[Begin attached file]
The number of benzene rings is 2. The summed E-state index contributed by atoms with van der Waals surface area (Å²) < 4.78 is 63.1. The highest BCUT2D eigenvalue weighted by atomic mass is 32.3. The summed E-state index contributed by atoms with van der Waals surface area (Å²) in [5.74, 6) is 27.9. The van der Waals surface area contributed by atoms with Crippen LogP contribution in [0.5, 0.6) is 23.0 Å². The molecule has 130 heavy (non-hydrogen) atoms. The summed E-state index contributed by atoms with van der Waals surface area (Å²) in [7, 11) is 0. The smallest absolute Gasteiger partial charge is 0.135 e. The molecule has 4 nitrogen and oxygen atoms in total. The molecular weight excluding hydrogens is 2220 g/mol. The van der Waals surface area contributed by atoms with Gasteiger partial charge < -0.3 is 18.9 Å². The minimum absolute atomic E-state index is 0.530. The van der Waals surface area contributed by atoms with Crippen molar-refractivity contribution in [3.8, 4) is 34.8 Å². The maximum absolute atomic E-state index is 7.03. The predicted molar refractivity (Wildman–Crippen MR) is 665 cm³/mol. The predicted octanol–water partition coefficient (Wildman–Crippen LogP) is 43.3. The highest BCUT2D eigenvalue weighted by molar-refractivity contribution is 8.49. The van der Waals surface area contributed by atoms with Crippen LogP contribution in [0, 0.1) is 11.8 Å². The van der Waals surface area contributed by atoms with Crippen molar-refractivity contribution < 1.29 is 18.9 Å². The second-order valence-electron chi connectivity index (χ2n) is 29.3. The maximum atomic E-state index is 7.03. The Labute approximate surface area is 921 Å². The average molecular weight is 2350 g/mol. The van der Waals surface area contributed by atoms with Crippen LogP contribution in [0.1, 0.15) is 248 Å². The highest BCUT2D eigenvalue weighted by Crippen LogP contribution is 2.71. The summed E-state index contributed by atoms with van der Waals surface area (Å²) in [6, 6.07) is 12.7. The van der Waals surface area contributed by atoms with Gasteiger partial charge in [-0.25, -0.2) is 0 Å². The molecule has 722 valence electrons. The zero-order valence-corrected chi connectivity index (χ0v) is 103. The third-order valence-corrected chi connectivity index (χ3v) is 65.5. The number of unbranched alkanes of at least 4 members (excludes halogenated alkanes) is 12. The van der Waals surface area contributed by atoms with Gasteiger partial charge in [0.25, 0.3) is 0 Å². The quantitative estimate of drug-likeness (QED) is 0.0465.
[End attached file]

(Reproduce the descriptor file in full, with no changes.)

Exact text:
The number of benzene rings is 2. The summed E-state index contributed by atoms with van der Waals surface area (Å²) < 4.78 is 63.1. The highest BCUT2D eigenvalue weighted by atomic mass is 32.3. The summed E-state index contributed by atoms with van der Waals surface area (Å²) in [5.74, 6) is 27.9. The van der Waals surface area contributed by atoms with Crippen LogP contribution in [0.5, 0.6) is 23.0 Å². The molecule has 130 heavy (non-hydrogen) atoms. The summed E-state index contributed by atoms with van der Waals surface area (Å²) in [7, 11) is 0. The smallest absolute Gasteiger partial charge is 0.135 e. The molecule has 4 nitrogen and oxygen atoms in total. The molecular weight excluding hydrogens is 2220 g/mol. The van der Waals surface area contributed by atoms with Gasteiger partial charge < -0.3 is 18.9 Å². The minimum absolute atomic E-state index is 0.530. The van der Waals surface area contributed by atoms with Crippen molar-refractivity contribution in [3.8, 4) is 34.8 Å². The maximum absolute atomic E-state index is 7.03. The predicted molar refractivity (Wildman–Crippen MR) is 665 cm³/mol. The predicted octanol–water partition coefficient (Wildman–Crippen LogP) is 43.3. The highest BCUT2D eigenvalue weighted by molar-refractivity contribution is 8.49. The van der Waals surface area contributed by atoms with Crippen LogP contribution in [0, 0.1) is 11.8 Å². The van der Waals surface area contributed by atoms with Crippen molar-refractivity contribution < 1.29 is 18.9 Å². The second-order valence-electron chi connectivity index (χ2n) is 29.3. The maximum atomic E-state index is 7.03. The Labute approximate surface area is 921 Å². The average molecular weight is 2350 g/mol. The van der Waals surface area contributed by atoms with Crippen LogP contribution in [0.1, 0.15) is 248 Å². The highest BCUT2D eigenvalue weighted by Crippen LogP contribution is 2.71. The summed E-state index contributed by atoms with van der Waals surface area (Å²) in [6, 6.07) is 12.7. The van der Waals surface area contributed by atoms with Gasteiger partial charge in [-0.25, -0.2) is 0 Å². The molecule has 722 valence electrons. The zero-order valence-corrected chi connectivity index (χ0v) is 103. The third-order valence-corrected chi connectivity index (χ3v) is 65.5. The number of unbranched alkanes of at least 4 members (excludes halogenated alkanes) is 12. The van der Waals surface area contributed by atoms with Gasteiger partial charge in [0.25, 0.3) is 0 Å². The quantitative estimate of drug-likeness (QED) is 0.0465.